The $25 million lab, plans for which Newsom announced in August as part of a deal with the scientific diagnostics firm PerkinElmer, will ultimately be able to process 150,000 tests per day when it reaches full capacity in March.
The 134,000-square-foot lab began operating with 300 employees, but that will increase to 700 by early next year, Newsom said.
The high-volume lab will also dramatically drive down the costs of testing. Newsom said the state is currently paying an average of $150 per COVID-19 test, and as of Thursday, the state has conducted more than 18.4 million tests.
"We can't continue down that path,'' he said. "It makes no economic or fiscal sense. That's why we want to disrupt the entire process and the entire system. And that's exactly what we're doing here in a very audacious and bold way in California. We're going to be able to get these tests down to $30.78 per test. ... That's when we're fully operational at 150,000 tests.''
Although the lab was estimated at $25 million, Newsom said the state actually invested $100 million in upfront costs for the facility, including the building and scientific equipment inside. He said the contract with PerkinElmer includes provisions for reimbursement, with $5.51 of every test conducted set aside to pay for the state's upfront costs.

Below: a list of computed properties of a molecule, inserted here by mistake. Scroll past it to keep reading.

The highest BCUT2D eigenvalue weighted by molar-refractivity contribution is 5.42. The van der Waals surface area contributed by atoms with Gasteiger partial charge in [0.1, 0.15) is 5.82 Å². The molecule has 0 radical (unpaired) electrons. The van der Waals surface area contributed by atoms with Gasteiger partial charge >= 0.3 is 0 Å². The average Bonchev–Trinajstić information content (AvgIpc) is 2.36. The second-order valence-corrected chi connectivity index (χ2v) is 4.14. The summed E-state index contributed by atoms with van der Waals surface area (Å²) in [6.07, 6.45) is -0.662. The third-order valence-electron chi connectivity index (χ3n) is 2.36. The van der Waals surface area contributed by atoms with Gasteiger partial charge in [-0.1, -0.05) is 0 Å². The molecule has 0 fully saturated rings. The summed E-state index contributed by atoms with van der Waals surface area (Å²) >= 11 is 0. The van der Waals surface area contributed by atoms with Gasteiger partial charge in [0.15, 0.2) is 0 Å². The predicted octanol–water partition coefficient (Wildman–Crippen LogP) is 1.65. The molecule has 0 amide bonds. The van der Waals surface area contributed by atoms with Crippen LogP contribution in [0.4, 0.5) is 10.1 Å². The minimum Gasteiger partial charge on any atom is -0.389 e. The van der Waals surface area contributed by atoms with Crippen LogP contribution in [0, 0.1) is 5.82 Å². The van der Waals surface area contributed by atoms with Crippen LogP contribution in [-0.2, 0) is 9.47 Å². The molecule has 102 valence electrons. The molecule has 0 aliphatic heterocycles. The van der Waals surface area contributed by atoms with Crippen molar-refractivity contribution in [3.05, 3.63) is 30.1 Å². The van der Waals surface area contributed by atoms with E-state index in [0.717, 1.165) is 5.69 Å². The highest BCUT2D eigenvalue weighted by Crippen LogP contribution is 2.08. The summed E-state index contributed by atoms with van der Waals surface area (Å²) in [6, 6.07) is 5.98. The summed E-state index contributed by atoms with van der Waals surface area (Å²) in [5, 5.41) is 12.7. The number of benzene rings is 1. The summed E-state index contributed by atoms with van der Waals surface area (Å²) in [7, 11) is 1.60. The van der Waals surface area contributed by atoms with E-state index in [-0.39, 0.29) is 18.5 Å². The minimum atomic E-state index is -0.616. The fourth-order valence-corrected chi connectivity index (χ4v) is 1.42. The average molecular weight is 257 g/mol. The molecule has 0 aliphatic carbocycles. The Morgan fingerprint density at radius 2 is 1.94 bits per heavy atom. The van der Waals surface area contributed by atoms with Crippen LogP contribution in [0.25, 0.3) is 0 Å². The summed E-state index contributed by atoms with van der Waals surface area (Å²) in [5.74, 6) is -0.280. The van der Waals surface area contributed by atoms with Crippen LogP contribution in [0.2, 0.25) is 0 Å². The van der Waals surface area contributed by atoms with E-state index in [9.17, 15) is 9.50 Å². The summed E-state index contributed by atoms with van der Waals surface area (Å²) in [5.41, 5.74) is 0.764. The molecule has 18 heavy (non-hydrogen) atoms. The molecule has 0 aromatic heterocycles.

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In addition to driving down the costs of the testing and increasing statewide testing capacity, the lab will also allow for faster results, the governor said. The contract with PerkinElmer requires tests results within 24 to 48 hours.
Newsom said the lab is opening at "exactly the right time, when more pressure is being placed because of the increase we're experiencing around the nation in our case rate and increase ... (in) our positivity rate and the need and desire to test, to trace to isolate and ultimately get us to where we need to go, and that's with a vaccine.''
Newsom noted that the state's 14-day average positivity rate is 3%, while the seven-day average is 3.2%, which called still substantially better than the overwhelming majority of state's in our nation.'' But he said the state is seeing higher average daily numbers of new cases, saying the current number is more than 4,000, up from around 3,500 last week.
He said increased testing is critical to stopping the advance of the disease.
"We've got to box this disease in,'' Newsom said. More testing is foundational. But what you do after the tests is the real test of the leadership we need to see at the local, regional, state and federal level. And that is tracing and making sure we're isolating and quarantining individuals so they can recover and we can mitigate the spread for asymptomatic, pre-symptomatic individuals, or those that are experiencing symptoms. Timely testing is foundational in terms of advancing those goals.''
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